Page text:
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PhD student: Joanne Swidenbank

As a nurse, there are many ways to help people. For me, it is my genomics PhD

"When I worked as a haemophilia research nurse, I had a defining conversation with one of my patients. They were trialling a new treatment for the genetic disorder, which had dramatically reduced the number of infusions they needed from daily, or even more frequently during a bleed, to once a week. They said they almost felt cured! In this moment, I saw the impact of these cutting-edge treatments on people’s health and quality of life, and it made me passionate about working in the field of genetics and genomics where I could make a real difference to so many.

"My PhD is looking at the best ways to teach genomics and genetics to healthcare professions in Wales. When the Genomics for Precision Medicine Strategy was launched by Welsh Government in 2017, it set out a bold and forward-looking plan to bring genomic medicine to the people of Wales. 

"Technology and medical scientific advances in the area of genetics and genomics are moving forward at a rapid pace, and healthcare professionals need to be given up-to-date education on genetics and genomics relevant to their area of practice. This could be targeted therapies (also known as pharmacogenomics) for cancer patients; diagnostic tests for rare diseases or even the development of new antibiotic therapies to target antibiotic-resistant pathogens.

"I’m enjoying my PhD very much. The subject area is fascinating and it’s encouraging to know that so many people stand to benefit from this research. Although my PhD is looking at healthcare professional education, it is patients and the public who will directly benefit from these new diagnostics and therapies.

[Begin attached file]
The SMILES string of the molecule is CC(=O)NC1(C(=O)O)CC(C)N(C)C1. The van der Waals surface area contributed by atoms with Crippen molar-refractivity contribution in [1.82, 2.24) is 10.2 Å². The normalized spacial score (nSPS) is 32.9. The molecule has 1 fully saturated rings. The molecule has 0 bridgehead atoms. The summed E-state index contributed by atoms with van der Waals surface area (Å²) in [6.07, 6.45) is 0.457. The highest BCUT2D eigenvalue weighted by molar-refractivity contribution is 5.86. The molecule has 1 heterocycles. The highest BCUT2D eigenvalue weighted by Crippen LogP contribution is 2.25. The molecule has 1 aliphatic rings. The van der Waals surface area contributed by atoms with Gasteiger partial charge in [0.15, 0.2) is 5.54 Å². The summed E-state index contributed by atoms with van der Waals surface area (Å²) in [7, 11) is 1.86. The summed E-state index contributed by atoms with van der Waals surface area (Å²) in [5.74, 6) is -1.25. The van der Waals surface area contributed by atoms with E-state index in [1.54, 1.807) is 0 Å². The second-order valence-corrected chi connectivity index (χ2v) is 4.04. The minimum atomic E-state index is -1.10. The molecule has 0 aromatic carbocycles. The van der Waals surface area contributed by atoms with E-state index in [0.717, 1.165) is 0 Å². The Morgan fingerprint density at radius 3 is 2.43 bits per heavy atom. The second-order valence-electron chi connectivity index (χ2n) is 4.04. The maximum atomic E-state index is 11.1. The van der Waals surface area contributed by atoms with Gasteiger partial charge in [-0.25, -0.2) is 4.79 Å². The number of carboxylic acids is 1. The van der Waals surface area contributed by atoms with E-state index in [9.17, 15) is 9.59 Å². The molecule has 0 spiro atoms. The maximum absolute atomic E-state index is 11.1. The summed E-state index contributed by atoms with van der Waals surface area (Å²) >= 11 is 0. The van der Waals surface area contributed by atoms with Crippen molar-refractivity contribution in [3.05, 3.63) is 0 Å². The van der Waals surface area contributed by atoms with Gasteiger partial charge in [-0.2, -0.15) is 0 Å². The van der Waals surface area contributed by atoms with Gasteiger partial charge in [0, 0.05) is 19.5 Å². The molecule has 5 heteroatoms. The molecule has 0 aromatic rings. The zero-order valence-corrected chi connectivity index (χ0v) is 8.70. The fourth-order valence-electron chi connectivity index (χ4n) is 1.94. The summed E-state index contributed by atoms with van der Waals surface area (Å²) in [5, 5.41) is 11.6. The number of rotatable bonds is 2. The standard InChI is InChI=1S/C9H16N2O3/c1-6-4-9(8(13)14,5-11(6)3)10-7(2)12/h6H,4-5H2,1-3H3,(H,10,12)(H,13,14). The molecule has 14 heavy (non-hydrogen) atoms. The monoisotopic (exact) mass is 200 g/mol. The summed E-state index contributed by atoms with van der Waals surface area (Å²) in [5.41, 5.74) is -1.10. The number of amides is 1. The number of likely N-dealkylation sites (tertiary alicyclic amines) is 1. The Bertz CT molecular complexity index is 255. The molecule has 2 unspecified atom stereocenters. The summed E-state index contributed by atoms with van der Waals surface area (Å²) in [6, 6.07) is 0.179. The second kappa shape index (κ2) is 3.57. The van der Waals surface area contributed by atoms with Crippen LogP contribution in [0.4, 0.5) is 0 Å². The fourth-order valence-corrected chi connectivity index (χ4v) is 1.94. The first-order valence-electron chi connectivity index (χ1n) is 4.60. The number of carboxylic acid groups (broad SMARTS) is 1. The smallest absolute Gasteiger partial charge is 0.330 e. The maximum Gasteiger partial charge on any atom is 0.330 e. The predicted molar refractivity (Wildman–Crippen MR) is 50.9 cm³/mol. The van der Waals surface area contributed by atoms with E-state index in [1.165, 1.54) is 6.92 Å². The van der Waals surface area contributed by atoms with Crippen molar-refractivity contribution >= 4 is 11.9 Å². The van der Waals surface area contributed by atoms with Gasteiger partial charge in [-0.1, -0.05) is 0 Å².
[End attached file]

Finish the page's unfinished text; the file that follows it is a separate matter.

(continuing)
"USW has a very supportive and friendly culture amongst both staff and students, which has made the transition from full-time work to full-time student much easier! I love the postgraduate research community within the Faculty of Life Sciences and Education. We have a dedicated office with excellent creature comforts (which are essential for long days of studying!) and the other postgraduate research students are a wonderful source of advice and support. I also love the location of the university. It has some beautiful views down the valleys and is a very easy commute for me coming from the west.

"I’m very open and flexible about where this PhD may take me. Ideally, I would like to teach undergraduate nurses as well as continue my research career in academia. However, I would also love to work in Welsh Government on health policy, or even in the third sector in a research capacity. The great thing about a PhD is that it builds invaluable skills and is a significant piece of professional development which lends itself to all sorts of roles and job sectors. The world really is your oyster! "

KESS PhD student Jo Swidenbank - Care Sciences

Joanne's PhD is fully funded by the Knowledge Economy Skills Scholarships (KESS 2). See the latest KESS2 scholarships here.

Upper Glyntaff

Joanne studies on the Glyntaff Campus